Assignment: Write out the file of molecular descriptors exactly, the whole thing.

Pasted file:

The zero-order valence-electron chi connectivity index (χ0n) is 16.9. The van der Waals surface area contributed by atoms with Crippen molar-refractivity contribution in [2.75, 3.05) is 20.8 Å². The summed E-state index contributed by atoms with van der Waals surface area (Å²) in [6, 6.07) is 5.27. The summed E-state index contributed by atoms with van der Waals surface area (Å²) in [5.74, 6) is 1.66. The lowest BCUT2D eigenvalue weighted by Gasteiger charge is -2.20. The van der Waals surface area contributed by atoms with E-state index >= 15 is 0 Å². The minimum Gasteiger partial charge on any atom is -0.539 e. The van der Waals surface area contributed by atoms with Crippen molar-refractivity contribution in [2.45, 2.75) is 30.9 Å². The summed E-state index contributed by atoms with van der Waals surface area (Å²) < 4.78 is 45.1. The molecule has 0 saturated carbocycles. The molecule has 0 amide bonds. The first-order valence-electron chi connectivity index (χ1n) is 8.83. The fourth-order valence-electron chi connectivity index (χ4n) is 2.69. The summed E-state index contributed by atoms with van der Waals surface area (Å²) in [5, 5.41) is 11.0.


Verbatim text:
The zero-order valence-electron chi connectivity index (χ0n) is 16.9. The van der Waals surface area contributed by atoms with Crippen molar-refractivity contribution in [2.75, 3.05) is 20.8 Å². The summed E-state index contributed by atoms with van der Waals surface area (Å²) in [6, 6.07) is 5.27. The summed E-state index contributed by atoms with van der Waals surface area (Å²) in [5.74, 6) is 1.66. The lowest BCUT2D eigenvalue weighted by Gasteiger charge is -2.20. The van der Waals surface area contributed by atoms with E-state index >= 15 is 0 Å². The minimum Gasteiger partial charge on any atom is -0.539 e. The van der Waals surface area contributed by atoms with Crippen molar-refractivity contribution in [2.45, 2.75) is 30.9 Å². The summed E-state index contributed by atoms with van der Waals surface area (Å²) < 4.78 is 45.1. The molecule has 0 saturated carbocycles. The molecule has 0 amide bonds. The first-order valence-electron chi connectivity index (χ1n) is 8.83. The fourth-order valence-electron chi connectivity index (χ4n) is 2.69. The summed E-state index contributed by atoms with van der Waals surface area (Å²) in [5, 5.41) is 11.0.